The Bad Angel Brothers: A Novel
“The book’s suspense rests on whether and when Cal will finally turn to face his lifelong attacker. What will he lose, in what sequence? How humiliated and abased will he become? Is there any moment when he can say enough? As it turns out, there may indeed be such a point. And, as the saying goes, what will happen when the worm turns?”
It’s impossible to read a novel by Paul Theroux without thinking of, and even longing for, his unforgettable books of travel, from The Great Railway Bazaar onward. But although The Bad Angel Brothers opens in a small city somewhere in the cluster between southern New Hampshire and Boston, and Cal Belanger’s parents were middle-class Québecois (French Canadian) immigrants, Cal is outward bound as soon as possible. His reason: to make as much space as he can between his daily life and that of his horrible brother Frank, whom he initially labels (only to himself) “a high-functioning ass****.” Not only does Frank invert and manipulate all the stories of the lives of the two brothers—he does it with malice and intent to degrade Cal in as many ways as possible.
Somewhere along the way, mostly through his gentle father, Cal absorbed the message that he should treat his older brother as, well, a brother. But Frank either missed the message or decided bluntly that it only applied in one direction. He’s out to humiliate. And as he reaches maturity, he spreads his malevolent impact over the impoverished clients of his law practice, too.
Through one episode after another, Cal is battered and belittled. He admits the high school nickname for the two of them, the Bad Angel brothers, pins them together in an odd way. In addition, as long as he’s within Frank’s easy reach, he seems helpless to protect himself.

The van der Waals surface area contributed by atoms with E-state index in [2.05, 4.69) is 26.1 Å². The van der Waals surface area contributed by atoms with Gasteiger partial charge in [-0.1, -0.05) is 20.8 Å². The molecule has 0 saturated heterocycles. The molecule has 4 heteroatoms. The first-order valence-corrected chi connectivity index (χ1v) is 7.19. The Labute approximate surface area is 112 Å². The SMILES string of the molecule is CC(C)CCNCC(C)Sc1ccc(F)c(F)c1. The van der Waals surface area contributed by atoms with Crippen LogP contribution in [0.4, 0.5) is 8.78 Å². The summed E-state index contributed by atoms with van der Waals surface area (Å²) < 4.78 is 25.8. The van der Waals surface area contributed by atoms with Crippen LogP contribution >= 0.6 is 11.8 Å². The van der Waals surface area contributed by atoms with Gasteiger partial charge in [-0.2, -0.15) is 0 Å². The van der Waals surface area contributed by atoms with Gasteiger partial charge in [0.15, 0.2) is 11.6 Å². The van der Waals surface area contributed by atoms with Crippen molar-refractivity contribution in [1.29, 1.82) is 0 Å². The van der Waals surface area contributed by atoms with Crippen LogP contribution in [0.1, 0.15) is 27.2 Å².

So it’s a huge relief to protagonist and reader alike when Cal takes his geological expertise on the road, makes some quiet gold discoveries and a few very good friends, and develops a pattern of travel that includes half the globe, thus putting Theroux’s other side to work in swiftly and evocatively sketching the people and lifeways with which Cal can readily connect. He is actually a nice person. He just seems captive, like the prototypical victim of a cobra, unwilling to run.
When Cal’s lovely and adoring Columbian wife insists on living in the New England neighborhood where Cal grew up, in close proximity to Frank, anyone but Cal can tell what will happen next. At first, his brother’s manipulations only make him more grateful for Vita, the “beautiful woman, to town, alone, innocent, not knowing that Frank was saying with assurance, ‘Vita,’ summoning her for evaluation. The vision made me love her more and vow to protect her; it made me despise Frank.”
After this, the book’s suspense rests on whether and when Cal will finally turn to face his lifelong attacker. What will he lose, in what sequence? How humiliated and abased will he become? Is there any moment when he can say enough? As it turns out, there may indeed be such a point. And, as the saying goes, what will happen when the worm turns?
That’s when The Bad Angel Brothers becomes crime fiction. And the reader, having maintained connection with Cal this long, may well be hoping some effective violence finally takes place.
Watch the magician’s hands: Theroux has some powerful twists in his hat, and the language and compelling prose with which to offer them into the spotlight. He may yet pull a coin from your ear. Or from Cal’s.